The homebound can ask to have a priest or EMHC to come to their home so they may receive Communion at home.

The host must have some gluten according to the Catholic Church. Here is an article from EWTN that talks about the necessity of the Eucharist being made of “bread”. However, there is hope for many who have Celiac disease. There has been a “very low gluten” communion wafer created with .01% gluten. If you do not have a severe case of Celiac, you may be able to receive these without problem. Additionally, I would also speak to the pastor about continuing to offer the Cup during flu season, unless the CDC has asked them not to. Just explain the reason, and they may accommodate you (likewise if you feel you can try the low gluten wafers, ask your pastor to order them). Regarding the reception of the Precious Blood, I would suggest you change your seat to a front row so that you can be sure to receive. I know lots of people with small children who sit up front but makes sure they have seats on the end of the pew-- they go out one of the side doors if one of them needs to. Perhaps your Church isn’t ideal for that, but just something for you to consider.(Also, does your Church offer nursery care during Mass? Some do, some don’t)

Since you mentioned it, if the minister places their hand over the cup, it does NOT mean you have an unconfessed sin. They have no authority to judge that issue. It generally means that the contents have been fully consumed. Some people continue to stand in their position because they don’t want to cause problems with the line. Other ministers will just leave once the cup has been consumed.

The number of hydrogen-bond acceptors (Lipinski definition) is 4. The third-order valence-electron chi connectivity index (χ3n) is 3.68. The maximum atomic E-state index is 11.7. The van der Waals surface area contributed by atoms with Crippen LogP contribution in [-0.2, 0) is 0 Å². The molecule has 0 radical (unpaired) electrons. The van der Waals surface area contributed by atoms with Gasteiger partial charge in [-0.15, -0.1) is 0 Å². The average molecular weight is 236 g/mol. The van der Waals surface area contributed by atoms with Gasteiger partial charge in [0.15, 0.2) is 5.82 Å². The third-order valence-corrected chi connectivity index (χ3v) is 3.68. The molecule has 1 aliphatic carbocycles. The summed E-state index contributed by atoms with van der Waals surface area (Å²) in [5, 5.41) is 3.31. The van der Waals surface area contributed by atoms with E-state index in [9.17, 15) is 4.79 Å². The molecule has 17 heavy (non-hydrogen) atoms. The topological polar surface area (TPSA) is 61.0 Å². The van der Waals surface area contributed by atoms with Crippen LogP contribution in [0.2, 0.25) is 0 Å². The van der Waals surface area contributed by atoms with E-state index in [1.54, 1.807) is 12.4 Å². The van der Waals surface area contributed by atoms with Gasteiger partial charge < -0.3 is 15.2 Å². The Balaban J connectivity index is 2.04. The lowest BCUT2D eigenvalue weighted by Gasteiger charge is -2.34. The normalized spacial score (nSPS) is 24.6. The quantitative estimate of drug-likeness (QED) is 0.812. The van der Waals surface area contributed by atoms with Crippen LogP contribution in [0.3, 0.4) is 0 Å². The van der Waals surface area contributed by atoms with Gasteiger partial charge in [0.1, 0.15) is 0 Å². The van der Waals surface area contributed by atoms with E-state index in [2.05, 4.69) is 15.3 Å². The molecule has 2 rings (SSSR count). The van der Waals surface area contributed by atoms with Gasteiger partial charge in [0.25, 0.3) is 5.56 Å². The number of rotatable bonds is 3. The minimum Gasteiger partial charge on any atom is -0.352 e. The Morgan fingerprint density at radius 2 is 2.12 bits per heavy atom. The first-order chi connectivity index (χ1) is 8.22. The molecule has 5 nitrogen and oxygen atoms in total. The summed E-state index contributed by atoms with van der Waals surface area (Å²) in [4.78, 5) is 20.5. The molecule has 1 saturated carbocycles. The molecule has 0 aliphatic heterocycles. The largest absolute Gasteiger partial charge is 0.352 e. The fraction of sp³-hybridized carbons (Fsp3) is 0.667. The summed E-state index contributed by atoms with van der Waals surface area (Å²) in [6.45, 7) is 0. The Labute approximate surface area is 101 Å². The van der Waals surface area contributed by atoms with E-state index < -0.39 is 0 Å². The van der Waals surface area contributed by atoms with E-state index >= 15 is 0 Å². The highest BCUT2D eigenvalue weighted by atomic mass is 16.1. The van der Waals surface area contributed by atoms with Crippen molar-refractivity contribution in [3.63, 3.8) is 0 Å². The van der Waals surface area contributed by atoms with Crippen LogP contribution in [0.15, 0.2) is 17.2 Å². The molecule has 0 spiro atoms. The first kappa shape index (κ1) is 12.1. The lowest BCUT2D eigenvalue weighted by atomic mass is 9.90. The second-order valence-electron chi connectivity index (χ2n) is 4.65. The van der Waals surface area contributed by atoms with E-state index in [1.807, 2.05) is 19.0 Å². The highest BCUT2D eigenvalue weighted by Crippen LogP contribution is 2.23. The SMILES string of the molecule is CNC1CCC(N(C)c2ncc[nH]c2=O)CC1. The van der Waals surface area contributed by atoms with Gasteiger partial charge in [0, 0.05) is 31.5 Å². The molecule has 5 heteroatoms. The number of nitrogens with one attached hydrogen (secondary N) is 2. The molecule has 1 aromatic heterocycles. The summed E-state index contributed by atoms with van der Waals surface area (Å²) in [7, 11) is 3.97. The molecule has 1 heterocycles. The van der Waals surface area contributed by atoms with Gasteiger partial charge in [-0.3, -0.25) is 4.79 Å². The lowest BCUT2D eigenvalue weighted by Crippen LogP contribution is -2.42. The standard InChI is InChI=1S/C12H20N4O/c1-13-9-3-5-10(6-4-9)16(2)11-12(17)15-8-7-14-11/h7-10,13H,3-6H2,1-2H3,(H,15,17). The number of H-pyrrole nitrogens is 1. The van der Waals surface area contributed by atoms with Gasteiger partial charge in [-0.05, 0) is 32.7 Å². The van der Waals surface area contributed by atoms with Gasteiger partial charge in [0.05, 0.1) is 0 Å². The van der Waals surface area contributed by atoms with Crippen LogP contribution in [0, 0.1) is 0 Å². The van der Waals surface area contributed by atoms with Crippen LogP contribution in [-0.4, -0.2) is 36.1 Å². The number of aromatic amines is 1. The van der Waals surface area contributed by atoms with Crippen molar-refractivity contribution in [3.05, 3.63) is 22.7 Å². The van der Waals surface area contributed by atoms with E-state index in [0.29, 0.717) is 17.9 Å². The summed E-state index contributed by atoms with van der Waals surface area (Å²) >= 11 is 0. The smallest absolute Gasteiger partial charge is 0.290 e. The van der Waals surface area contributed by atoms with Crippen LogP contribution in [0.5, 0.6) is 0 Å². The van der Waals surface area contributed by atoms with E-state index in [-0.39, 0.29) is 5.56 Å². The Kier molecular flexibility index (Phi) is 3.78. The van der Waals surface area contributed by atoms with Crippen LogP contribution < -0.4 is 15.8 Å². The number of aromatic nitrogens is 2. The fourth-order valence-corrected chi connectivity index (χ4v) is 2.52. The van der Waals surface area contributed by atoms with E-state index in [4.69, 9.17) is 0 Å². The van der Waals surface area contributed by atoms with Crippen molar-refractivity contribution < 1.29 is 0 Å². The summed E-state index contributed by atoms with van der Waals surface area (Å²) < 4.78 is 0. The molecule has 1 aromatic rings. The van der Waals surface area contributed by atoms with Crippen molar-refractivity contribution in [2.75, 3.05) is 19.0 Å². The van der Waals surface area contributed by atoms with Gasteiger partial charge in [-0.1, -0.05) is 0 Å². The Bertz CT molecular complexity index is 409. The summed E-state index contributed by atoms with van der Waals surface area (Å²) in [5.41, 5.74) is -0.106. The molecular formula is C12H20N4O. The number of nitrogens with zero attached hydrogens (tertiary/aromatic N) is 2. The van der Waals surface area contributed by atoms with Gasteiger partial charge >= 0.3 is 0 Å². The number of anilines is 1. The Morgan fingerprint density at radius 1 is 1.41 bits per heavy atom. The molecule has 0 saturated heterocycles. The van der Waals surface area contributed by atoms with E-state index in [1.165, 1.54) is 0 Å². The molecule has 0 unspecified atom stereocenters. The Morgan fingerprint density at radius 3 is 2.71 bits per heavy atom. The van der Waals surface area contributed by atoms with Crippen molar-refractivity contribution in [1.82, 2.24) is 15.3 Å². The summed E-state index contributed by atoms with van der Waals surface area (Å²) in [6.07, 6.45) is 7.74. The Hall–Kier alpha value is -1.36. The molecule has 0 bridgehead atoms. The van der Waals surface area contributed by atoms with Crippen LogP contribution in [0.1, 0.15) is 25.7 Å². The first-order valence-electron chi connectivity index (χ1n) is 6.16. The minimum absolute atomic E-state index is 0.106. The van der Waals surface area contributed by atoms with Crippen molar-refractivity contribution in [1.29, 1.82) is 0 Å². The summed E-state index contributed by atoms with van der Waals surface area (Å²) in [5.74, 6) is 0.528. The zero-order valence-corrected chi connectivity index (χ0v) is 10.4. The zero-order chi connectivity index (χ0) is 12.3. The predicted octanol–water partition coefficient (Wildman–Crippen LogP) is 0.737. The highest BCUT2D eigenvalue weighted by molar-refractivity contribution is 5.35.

I must add that God Himself is not bound to the Sacraments (CCC 1257)- He may work outside of the Sacraments in whatever way He wills. If He has permitted you to have this condition, He will most certainly grant grace if you make an act of spiritual communion. You may not be the same grace as everyone else receives— it may be an even greater grace. You have been permitted to have a physical limitation to receiving the Lord in the usual way, yet you are still seeking Him with your whole heart. I believe that is extremely important to the Lord.

I hope you are able to receive the low gluten Host, but if not, do not worry. The Lord will meet those who seek Him.

Thanks kindly for your responses. I’m familiar with the low-gluten hosts and, after discussing with my wife, we decided we should commit to attending a regular mass time before asking our pastor. We often attend three different mass times over the course of a month - perhaps a Saturday evening at her parents’ parish, 10 a.m. at our own and 9 a.m. at the one down the street. Our schedule depends much on how our children are feeling and whether we can get them out of the house on-time for 9 a.m. without them screaming their heads off.

I do very much appreciate this insight from Prayer_Warrior:

The ordinary means by which we, as fully-initiated adults in the Catholic Faith, receive Grace is through the Eucharist. That is my intention behind asking how long one can go without receiving it. Prayer_Warrior’s answer gives me cause to reflect upon the other ways in which He sustains me, and perhaps places in my life into which I should invite Him that I have not.

the host must have at-least some gluten in it or it would be invalid but they do have gluten limited hosts.

also you can just receive the receive the precious blood you are not required to receive the body. I have never seen someone do it but you could easily pass over the Body of Christ line and just receive the precious blood.

Jesus is in both fully.

I often do this, because one must pass the Body to receive the Blood. The best way I’ve thought of is to stand next to whomever is ahead of me, reverence the Body quickly (something we do often in St. Louis, but not everywhere, which means I sometimes have to curtsy and get out of the way) and keep moving to the Blood. Or just go back to my pew. This confused the heck out of my oldest until she saw me do it a few times.

I know at our parish there is a person who also has this problem. However instead of using a low gluten host, the priest will just break of a very small piece for him and he has no problems with it. Depending on the severity of your reaction, this could be another simple solution.